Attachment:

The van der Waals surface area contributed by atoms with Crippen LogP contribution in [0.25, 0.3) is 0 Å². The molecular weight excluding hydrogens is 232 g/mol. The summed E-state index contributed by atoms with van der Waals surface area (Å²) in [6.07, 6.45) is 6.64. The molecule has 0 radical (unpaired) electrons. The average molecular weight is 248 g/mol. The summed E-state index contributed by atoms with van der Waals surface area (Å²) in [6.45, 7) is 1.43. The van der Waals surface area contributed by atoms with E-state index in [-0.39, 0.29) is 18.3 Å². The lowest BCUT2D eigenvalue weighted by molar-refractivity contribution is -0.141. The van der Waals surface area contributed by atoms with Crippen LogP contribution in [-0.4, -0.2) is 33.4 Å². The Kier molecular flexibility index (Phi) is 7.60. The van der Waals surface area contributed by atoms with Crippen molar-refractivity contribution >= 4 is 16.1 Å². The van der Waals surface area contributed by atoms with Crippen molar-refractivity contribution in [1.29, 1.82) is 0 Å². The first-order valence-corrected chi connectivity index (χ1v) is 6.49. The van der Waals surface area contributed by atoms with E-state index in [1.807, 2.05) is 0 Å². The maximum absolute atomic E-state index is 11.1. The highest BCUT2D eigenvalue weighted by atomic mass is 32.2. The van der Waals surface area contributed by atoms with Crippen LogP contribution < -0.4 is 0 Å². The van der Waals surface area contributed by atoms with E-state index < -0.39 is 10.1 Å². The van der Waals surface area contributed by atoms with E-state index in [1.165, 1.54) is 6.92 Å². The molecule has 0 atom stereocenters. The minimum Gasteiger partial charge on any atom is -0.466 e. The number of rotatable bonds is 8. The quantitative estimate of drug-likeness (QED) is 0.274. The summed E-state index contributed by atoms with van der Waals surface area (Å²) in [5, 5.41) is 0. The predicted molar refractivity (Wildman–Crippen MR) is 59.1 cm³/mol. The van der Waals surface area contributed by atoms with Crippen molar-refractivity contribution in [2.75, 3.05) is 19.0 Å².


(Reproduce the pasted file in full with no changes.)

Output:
The van der Waals surface area contributed by atoms with Crippen LogP contribution in [0.25, 0.3) is 0 Å². The molecular weight excluding hydrogens is 232 g/mol. The summed E-state index contributed by atoms with van der Waals surface area (Å²) in [6.07, 6.45) is 6.64. The molecule has 0 radical (unpaired) electrons. The average molecular weight is 248 g/mol. The summed E-state index contributed by atoms with van der Waals surface area (Å²) in [6.45, 7) is 1.43. The van der Waals surface area contributed by atoms with E-state index in [-0.39, 0.29) is 18.3 Å². The lowest BCUT2D eigenvalue weighted by molar-refractivity contribution is -0.141. The van der Waals surface area contributed by atoms with Crippen LogP contribution in [-0.4, -0.2) is 33.4 Å². The Kier molecular flexibility index (Phi) is 7.60. The van der Waals surface area contributed by atoms with Crippen molar-refractivity contribution >= 4 is 16.1 Å². The van der Waals surface area contributed by atoms with Crippen molar-refractivity contribution in [1.29, 1.82) is 0 Å². The first-order valence-corrected chi connectivity index (χ1v) is 6.49. The van der Waals surface area contributed by atoms with E-state index in [1.807, 2.05) is 0 Å². The maximum absolute atomic E-state index is 11.1. The highest BCUT2D eigenvalue weighted by atomic mass is 32.2. The van der Waals surface area contributed by atoms with Crippen LogP contribution < -0.4 is 0 Å². The van der Waals surface area contributed by atoms with E-state index < -0.39 is 10.1 Å². The van der Waals surface area contributed by atoms with E-state index in [1.165, 1.54) is 6.92 Å². The molecule has 0 atom stereocenters. The minimum Gasteiger partial charge on any atom is -0.466 e. The number of rotatable bonds is 8. The quantitative estimate of drug-likeness (QED) is 0.274. The summed E-state index contributed by atoms with van der Waals surface area (Å²) in [5, 5.41) is 0. The predicted molar refractivity (Wildman–Crippen MR) is 59.1 cm³/mol. The van der Waals surface area contributed by atoms with Crippen molar-refractivity contribution in [2.75, 3.05) is 19.0 Å².